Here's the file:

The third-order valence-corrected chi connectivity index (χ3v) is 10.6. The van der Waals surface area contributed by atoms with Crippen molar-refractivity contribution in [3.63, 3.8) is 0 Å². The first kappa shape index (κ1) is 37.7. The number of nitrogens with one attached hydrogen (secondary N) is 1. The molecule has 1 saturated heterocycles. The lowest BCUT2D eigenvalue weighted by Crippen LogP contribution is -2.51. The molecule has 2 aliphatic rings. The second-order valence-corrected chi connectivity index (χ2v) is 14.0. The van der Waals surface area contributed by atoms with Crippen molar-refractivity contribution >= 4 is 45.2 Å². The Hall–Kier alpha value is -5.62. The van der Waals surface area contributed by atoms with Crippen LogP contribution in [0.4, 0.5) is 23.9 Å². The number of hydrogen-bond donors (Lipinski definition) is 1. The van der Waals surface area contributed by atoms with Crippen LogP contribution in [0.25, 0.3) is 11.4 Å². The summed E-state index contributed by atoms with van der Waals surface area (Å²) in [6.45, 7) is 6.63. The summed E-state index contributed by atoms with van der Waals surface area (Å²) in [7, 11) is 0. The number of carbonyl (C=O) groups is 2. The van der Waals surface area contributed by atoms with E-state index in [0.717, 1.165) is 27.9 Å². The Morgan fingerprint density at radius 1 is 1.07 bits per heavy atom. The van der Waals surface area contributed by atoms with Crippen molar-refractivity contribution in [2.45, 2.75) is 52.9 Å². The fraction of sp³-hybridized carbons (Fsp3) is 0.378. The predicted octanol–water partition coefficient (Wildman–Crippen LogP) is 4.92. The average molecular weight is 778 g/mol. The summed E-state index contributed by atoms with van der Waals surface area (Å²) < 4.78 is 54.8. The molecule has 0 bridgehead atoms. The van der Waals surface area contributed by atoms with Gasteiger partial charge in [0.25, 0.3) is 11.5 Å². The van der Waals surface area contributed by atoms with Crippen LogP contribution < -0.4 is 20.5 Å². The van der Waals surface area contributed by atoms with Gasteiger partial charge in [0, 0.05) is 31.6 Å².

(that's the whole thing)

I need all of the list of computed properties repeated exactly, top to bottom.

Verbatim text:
The third-order valence-corrected chi connectivity index (χ3v) is 10.6. The van der Waals surface area contributed by atoms with Crippen molar-refractivity contribution in [3.63, 3.8) is 0 Å². The first kappa shape index (κ1) is 37.7. The number of nitrogens with one attached hydrogen (secondary N) is 1. The molecule has 1 saturated heterocycles. The lowest BCUT2D eigenvalue weighted by Crippen LogP contribution is -2.51. The molecule has 2 aliphatic rings. The second-order valence-corrected chi connectivity index (χ2v) is 14.0. The van der Waals surface area contributed by atoms with Crippen molar-refractivity contribution >= 4 is 45.2 Å². The Hall–Kier alpha value is -5.62. The van der Waals surface area contributed by atoms with Crippen LogP contribution in [0.4, 0.5) is 23.9 Å². The number of hydrogen-bond donors (Lipinski definition) is 1. The van der Waals surface area contributed by atoms with Crippen LogP contribution in [0.25, 0.3) is 11.4 Å². The summed E-state index contributed by atoms with van der Waals surface area (Å²) in [6.45, 7) is 6.63. The summed E-state index contributed by atoms with van der Waals surface area (Å²) in [7, 11) is 0. The number of carbonyl (C=O) groups is 2. The van der Waals surface area contributed by atoms with E-state index in [0.717, 1.165) is 27.9 Å². The Morgan fingerprint density at radius 1 is 1.07 bits per heavy atom. The van der Waals surface area contributed by atoms with Crippen molar-refractivity contribution in [2.45, 2.75) is 52.9 Å². The fraction of sp³-hybridized carbons (Fsp3) is 0.378. The predicted octanol–water partition coefficient (Wildman–Crippen LogP) is 4.92. The average molecular weight is 778 g/mol. The summed E-state index contributed by atoms with van der Waals surface area (Å²) < 4.78 is 54.8. The molecule has 0 bridgehead atoms. The van der Waals surface area contributed by atoms with Gasteiger partial charge in [0.25, 0.3) is 11.5 Å². The van der Waals surface area contributed by atoms with Crippen LogP contribution < -0.4 is 20.5 Å². The van der Waals surface area contributed by atoms with Gasteiger partial charge in [0, 0.05) is 31.6 Å².